BISMARCK, N.D. (AP) — North Dakota Gov. Jack Dalrymple has re-emphasized his state has no intention of blocking food and supplies from coming into a large encampment where people have gathered to protest the four-state Dakota Access pipeline.
Dalrymple issued a “mandatory evacuation” Monday for the Oceti Sakowin, or Seven Council Fires camp, on federal land “to safeguard against harsh winter conditions.”
Dalrymple said Wednesday that the order created a misunderstanding after some state officials said delivering supplies to the camp could be subject to a $1,000 fine.
The Republican says the state “is not going to have roadblocks and we are not going to be stopping people” because it would be a “huge mistake from a humanitarian viewpoint.”
The U.S. Army Corps of Engineers recently said all federal lands north of the Cannonball River will be closed to public access Dec. 5, including the camp.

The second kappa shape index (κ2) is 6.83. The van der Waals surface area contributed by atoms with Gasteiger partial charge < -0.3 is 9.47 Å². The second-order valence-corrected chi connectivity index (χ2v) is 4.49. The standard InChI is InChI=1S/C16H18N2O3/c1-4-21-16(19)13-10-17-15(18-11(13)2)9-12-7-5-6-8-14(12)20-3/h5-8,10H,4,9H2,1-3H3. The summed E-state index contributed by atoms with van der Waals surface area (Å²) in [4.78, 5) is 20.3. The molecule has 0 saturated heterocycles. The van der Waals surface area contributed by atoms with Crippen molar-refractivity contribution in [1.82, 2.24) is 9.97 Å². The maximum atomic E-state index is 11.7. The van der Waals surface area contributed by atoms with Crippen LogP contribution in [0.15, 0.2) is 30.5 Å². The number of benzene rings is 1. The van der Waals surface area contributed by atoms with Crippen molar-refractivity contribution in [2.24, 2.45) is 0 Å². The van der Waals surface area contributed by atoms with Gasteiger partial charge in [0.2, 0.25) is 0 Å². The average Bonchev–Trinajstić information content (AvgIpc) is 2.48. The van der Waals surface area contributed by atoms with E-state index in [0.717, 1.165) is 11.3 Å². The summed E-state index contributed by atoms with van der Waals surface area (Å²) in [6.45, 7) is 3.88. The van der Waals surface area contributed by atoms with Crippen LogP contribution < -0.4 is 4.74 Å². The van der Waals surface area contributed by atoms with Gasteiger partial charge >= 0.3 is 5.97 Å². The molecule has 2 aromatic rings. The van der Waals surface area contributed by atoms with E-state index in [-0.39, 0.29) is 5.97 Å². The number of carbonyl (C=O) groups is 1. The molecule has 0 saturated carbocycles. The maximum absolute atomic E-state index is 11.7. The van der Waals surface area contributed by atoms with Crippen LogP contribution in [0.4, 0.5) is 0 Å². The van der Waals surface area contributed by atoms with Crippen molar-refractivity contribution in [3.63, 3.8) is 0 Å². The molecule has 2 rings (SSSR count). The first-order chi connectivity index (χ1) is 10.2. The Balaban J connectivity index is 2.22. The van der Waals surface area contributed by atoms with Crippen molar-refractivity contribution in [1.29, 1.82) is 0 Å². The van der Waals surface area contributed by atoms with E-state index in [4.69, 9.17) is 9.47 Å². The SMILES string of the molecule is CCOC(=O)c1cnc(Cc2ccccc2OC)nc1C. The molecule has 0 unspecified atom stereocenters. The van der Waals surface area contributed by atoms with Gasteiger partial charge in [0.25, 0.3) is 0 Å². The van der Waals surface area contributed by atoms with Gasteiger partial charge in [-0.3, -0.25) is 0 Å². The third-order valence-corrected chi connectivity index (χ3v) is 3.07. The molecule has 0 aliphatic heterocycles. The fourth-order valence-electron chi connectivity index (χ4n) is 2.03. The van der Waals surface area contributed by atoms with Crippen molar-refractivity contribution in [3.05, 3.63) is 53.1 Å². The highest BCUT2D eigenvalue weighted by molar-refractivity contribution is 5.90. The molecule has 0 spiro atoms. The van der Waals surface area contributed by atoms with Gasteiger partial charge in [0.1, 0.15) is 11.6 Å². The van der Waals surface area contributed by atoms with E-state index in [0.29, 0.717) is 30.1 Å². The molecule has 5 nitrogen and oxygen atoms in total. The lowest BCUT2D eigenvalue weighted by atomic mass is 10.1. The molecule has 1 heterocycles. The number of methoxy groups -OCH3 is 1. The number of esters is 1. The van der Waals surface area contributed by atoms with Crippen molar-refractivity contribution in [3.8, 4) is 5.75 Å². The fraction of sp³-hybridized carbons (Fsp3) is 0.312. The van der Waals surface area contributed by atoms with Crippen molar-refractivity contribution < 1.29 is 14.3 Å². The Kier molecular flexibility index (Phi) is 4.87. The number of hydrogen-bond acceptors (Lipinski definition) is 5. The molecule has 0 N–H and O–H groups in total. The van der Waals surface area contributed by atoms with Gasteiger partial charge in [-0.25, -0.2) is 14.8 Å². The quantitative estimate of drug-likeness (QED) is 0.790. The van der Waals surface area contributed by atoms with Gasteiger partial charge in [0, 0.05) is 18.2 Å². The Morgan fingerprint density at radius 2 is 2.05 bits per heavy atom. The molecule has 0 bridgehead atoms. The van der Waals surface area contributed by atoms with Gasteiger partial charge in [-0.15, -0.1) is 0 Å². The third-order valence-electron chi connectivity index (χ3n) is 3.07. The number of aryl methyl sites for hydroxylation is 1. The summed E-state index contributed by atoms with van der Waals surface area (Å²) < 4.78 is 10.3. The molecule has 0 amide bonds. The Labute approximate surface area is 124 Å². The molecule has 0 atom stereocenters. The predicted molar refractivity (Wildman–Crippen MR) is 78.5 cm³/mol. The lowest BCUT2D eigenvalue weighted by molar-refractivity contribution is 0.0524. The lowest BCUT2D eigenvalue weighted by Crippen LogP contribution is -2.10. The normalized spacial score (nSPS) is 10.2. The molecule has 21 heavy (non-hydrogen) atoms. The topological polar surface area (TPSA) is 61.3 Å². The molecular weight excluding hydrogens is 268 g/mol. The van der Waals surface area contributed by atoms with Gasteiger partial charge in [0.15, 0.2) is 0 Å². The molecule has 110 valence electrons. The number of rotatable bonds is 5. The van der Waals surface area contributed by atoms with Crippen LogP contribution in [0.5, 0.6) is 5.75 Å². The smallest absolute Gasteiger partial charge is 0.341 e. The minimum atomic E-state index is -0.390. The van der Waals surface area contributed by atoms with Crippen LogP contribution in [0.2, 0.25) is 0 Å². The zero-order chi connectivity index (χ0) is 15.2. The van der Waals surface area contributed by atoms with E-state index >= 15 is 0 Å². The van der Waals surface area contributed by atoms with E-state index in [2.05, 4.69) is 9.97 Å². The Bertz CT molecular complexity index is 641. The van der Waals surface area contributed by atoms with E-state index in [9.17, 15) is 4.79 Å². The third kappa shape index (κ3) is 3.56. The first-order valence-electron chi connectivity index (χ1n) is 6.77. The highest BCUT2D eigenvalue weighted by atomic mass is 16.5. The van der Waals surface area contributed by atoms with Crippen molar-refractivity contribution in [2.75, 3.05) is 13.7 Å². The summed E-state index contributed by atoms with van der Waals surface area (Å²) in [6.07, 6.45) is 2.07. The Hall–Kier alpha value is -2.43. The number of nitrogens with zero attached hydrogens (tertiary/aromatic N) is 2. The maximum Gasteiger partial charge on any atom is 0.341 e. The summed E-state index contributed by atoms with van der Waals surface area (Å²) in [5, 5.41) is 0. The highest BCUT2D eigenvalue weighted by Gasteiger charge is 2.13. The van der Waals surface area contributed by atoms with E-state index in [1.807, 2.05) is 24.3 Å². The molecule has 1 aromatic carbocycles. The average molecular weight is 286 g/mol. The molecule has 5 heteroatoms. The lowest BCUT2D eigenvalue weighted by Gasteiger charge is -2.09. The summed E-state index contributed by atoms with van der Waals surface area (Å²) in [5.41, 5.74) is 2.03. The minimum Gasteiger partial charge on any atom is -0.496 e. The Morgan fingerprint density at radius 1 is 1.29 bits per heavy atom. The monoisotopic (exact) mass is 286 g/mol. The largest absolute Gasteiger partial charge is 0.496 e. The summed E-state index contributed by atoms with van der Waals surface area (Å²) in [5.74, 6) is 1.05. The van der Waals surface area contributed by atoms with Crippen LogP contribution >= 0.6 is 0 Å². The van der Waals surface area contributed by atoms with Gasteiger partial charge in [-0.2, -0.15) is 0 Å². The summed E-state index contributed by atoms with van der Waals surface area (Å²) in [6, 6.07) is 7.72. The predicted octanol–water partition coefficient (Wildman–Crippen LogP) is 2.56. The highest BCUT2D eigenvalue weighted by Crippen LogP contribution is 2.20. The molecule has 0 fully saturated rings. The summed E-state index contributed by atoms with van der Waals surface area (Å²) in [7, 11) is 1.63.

North Dakota leaders will borrow an additional $7 million to cover the cost of law enforcement related to the ongoing protest of the four-state Dakota Access oil pipeline.
The state’s Emergency Commission voted Wednesday to borrow the funds from the state-owned Bank of North Dakota. The commission is headed by Dalrymple.
The group earlier approved $10 million in emergency spending.
Officials say the new loan should cover the state’s cost of policing protests over the $3.8 billion pipeline through December.
Dalrymple says requests for reimbursement from the federal government have been unsuccessful.
Pipeline developer Energy Transfer Partners says it made an offer to reimburse the state for policing costs. Dalrymple says he is not aware of an offer and it’s unclear whether the state could legally accept it.
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